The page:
Home > Uncategorized > One Phrase Explains Demise of Alternative Colleges: “…a Desire for a Higher Return on Investment”

One Phrase Explains Demise of Alternative Colleges: “…a Desire for a Higher Return on Investment”

March 4, 2019

I have a soft spot in my heart for so-called “alternative colleges”, a soft spot born from my own personal experience as an undergraduate and my older daughter’s experience as a student at The Evergreen State College in Olympia, WA and my younger daughter’s experience at Amherst College.

As one who valued hands-on experiential learning and the opportunity to develop one’s own curriculum, I stumbled into an ideal situation as an undergraduate at Drexel University. When I entered Drexel, it was an “institute of technology” like it’s more famous role model Massachusetts Institute of Technology. It differentiated itself from other “institutes of technology” by offering a five year work-study program that enabled undergraduates to work six-month stints in industry where they could see how the abstract coursework they were completing in the classroom translated to the workplace. When I enrolled, I intended to pursue engineering, but after two six month assignments at the Ford Motor Company and increasingly daunting and uninteresting coursework in mathematics and science I decided to change majors to Commerce and Engineering— a hybrid major Drexel offered to disenchanted and/or challenged engineering majors who wanted to pursue a degree that would prepare them for the workplace at that time. While I found the coursework much more interesting and upgraded my cumulative average, after a successful six-month period at Mobil Oil, I turned down an offer to return there because I had decided to become one of the first students to enroll in Drexel’s fledgling “Humanities and Technology” college— an undergraduate degree that Drexel needed to offer in order to become a university instead of an institute of technology. My plan was to major in English, teach in the City, and find my way to a leadership role in that organization instead of climbing the corporate ladder. While my classmates dreamed of becoming CEO of their own business or of an existing Fortune 500 company, I dreamed of being Superintendent of Schools in Philadelphia.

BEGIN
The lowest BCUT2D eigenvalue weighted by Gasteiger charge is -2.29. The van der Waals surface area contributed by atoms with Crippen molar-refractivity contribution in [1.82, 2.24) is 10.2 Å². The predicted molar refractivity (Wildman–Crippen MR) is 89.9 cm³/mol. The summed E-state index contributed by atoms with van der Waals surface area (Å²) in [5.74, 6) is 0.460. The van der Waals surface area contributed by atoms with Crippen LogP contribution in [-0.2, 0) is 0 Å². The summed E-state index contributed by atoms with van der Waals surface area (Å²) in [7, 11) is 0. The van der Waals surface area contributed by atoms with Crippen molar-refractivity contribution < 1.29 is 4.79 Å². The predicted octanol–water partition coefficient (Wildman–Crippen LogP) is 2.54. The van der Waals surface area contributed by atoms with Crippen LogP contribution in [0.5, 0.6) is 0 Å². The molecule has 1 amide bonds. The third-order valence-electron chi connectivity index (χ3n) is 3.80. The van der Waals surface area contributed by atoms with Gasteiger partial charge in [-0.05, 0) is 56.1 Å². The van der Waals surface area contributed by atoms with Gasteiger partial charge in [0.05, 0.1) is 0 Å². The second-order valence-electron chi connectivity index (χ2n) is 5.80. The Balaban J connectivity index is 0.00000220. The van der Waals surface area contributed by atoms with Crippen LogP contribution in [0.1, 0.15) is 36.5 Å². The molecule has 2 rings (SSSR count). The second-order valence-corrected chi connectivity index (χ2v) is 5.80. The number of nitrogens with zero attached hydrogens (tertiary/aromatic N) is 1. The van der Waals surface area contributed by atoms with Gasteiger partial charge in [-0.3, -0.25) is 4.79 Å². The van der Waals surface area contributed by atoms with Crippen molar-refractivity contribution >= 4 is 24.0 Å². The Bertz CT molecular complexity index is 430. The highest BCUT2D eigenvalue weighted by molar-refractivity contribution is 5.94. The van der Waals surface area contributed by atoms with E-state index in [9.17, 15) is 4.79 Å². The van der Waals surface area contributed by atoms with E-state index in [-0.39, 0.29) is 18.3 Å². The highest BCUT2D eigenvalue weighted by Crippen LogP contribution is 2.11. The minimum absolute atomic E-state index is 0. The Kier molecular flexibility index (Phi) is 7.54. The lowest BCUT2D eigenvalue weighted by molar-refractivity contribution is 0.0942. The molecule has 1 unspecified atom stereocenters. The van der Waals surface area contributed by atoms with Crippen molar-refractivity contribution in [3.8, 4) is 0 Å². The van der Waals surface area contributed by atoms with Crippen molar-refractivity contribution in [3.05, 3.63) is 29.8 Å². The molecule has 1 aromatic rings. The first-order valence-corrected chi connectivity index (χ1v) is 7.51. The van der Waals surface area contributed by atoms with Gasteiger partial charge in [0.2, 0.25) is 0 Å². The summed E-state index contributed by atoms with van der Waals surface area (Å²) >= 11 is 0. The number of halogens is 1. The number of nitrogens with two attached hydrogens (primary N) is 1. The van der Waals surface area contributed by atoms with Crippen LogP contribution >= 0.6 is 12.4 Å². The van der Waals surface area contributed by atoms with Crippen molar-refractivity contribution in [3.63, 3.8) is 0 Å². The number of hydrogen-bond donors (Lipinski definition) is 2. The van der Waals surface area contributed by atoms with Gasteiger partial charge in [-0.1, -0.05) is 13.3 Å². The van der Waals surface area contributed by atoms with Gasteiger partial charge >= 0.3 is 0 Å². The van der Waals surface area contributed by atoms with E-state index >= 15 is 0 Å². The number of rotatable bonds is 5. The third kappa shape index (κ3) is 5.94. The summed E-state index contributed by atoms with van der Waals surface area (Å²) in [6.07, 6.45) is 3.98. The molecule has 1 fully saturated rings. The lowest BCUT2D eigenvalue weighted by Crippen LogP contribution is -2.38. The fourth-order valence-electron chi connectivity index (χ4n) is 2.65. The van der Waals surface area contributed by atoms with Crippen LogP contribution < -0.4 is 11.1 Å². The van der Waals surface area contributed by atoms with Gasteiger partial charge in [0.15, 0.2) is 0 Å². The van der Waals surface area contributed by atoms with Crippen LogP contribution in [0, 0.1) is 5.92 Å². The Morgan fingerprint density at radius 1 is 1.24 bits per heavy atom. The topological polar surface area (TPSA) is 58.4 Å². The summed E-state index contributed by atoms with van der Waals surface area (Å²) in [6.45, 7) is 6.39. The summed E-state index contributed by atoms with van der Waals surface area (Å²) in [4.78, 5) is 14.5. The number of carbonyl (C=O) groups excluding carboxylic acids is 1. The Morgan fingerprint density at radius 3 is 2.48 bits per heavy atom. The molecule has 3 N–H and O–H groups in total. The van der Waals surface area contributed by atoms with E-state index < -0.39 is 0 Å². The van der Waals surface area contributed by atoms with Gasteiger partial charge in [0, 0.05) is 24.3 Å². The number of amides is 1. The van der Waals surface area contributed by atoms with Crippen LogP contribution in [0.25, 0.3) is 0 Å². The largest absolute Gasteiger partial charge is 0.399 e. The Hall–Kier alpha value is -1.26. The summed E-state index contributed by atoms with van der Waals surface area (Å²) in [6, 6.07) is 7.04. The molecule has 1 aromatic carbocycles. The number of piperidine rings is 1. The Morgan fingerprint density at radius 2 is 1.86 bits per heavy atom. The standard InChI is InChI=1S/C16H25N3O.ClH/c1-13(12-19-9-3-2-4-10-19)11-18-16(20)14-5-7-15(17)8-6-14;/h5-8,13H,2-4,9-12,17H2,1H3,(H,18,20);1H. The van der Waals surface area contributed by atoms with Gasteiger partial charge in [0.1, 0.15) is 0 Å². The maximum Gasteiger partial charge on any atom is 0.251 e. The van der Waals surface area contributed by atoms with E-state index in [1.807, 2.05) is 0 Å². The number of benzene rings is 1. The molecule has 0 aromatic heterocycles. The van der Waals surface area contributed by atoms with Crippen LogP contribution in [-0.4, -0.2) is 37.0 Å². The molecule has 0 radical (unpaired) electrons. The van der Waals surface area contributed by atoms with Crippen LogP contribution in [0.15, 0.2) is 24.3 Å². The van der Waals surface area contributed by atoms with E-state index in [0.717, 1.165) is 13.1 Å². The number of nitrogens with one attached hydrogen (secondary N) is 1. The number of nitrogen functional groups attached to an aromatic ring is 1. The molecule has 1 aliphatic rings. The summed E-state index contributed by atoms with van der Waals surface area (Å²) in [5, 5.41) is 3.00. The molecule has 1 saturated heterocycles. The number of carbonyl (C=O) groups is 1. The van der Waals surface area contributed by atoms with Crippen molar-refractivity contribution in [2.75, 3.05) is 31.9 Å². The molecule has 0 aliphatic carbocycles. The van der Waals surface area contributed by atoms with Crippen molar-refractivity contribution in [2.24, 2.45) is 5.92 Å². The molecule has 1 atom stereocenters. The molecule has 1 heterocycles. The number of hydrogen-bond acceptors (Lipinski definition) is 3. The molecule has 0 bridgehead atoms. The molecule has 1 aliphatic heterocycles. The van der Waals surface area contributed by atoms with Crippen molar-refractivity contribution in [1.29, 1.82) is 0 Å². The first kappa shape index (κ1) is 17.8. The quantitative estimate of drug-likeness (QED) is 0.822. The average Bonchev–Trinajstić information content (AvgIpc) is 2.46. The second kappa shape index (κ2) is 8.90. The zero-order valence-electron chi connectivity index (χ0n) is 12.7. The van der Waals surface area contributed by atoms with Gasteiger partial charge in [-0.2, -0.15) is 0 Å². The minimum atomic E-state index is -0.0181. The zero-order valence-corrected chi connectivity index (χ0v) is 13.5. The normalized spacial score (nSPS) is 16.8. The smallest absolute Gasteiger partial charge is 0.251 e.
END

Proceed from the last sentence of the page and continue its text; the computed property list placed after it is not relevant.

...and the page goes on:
As a new student in a new and as-yet-undefined program, I was able to design my own major for my final two years. I took a heavy load of poetry, literature, and history courses, was tutored in the design of standardized tests by Drexel’s lone psychometrics professor, and dabbled in introductory courses in biology and pure mathematics (as opposed to the five calculus and many physics and chemistry courses I took as an aspiring engineer) in order to broaden my opportunities for education certification. I also spent three months as a student teacher in English at West Philadelphia HS. When I graduated, I had sufficient courses to be certified in English, social studies, science, and mathematics. Since Pennsylvania only allowed a prospective teacher to have two certificates, my academic advisor recommended that I get certified in English and mathematics. But more importantly, I had a sense that I had in some sense controlled my destiny for the previous five years.